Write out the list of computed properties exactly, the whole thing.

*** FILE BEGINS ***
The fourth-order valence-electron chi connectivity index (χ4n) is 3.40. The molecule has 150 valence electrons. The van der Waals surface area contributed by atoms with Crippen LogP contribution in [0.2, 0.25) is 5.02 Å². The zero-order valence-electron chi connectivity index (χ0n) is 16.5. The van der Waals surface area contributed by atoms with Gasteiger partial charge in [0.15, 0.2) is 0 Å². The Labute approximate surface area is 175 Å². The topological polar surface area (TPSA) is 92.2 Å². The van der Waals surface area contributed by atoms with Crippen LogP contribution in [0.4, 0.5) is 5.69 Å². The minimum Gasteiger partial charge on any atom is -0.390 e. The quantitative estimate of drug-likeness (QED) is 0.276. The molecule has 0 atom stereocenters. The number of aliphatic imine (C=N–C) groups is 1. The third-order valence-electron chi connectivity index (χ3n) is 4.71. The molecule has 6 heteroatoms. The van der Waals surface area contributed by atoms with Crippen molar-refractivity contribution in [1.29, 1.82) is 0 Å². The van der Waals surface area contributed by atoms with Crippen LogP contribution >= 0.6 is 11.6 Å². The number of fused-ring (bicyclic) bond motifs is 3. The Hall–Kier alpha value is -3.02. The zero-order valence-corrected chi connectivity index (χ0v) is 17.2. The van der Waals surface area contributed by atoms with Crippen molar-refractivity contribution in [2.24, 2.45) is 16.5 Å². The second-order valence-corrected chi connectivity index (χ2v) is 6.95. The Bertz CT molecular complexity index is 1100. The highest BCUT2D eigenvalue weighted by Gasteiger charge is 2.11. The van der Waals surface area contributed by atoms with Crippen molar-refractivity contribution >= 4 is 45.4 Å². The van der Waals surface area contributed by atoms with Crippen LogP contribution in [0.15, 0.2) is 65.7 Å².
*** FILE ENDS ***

The fourth-order valence-electron chi connectivity index (χ4n) is 3.40. The molecule has 150 valence electrons. The van der Waals surface area contributed by atoms with Crippen LogP contribution in [0.2, 0.25) is 5.02 Å². The zero-order valence-electron chi connectivity index (χ0n) is 16.5. The van der Waals surface area contributed by atoms with Gasteiger partial charge in [0.15, 0.2) is 0 Å². The Labute approximate surface area is 175 Å². The topological polar surface area (TPSA) is 92.2 Å². The van der Waals surface area contributed by atoms with Crippen LogP contribution in [0.4, 0.5) is 5.69 Å². The minimum Gasteiger partial charge on any atom is -0.390 e. The quantitative estimate of drug-likeness (QED) is 0.276. The molecule has 0 atom stereocenters. The number of aliphatic imine (C=N–C) groups is 1. The third-order valence-electron chi connectivity index (χ3n) is 4.71. The molecule has 6 heteroatoms. The van der Waals surface area contributed by atoms with Crippen molar-refractivity contribution in [1.29, 1.82) is 0 Å². The van der Waals surface area contributed by atoms with Crippen LogP contribution >= 0.6 is 11.6 Å². The number of fused-ring (bicyclic) bond motifs is 3. The Hall–Kier alpha value is -3.02. The zero-order valence-corrected chi connectivity index (χ0v) is 17.2. The van der Waals surface area contributed by atoms with Crippen molar-refractivity contribution in [2.24, 2.45) is 16.5 Å². The second-order valence-corrected chi connectivity index (χ2v) is 6.95. The Bertz CT molecular complexity index is 1100. The highest BCUT2D eigenvalue weighted by Gasteiger charge is 2.11. The van der Waals surface area contributed by atoms with Crippen molar-refractivity contribution >= 4 is 45.4 Å². The van der Waals surface area contributed by atoms with Crippen LogP contribution in [0.15, 0.2) is 65.7 Å².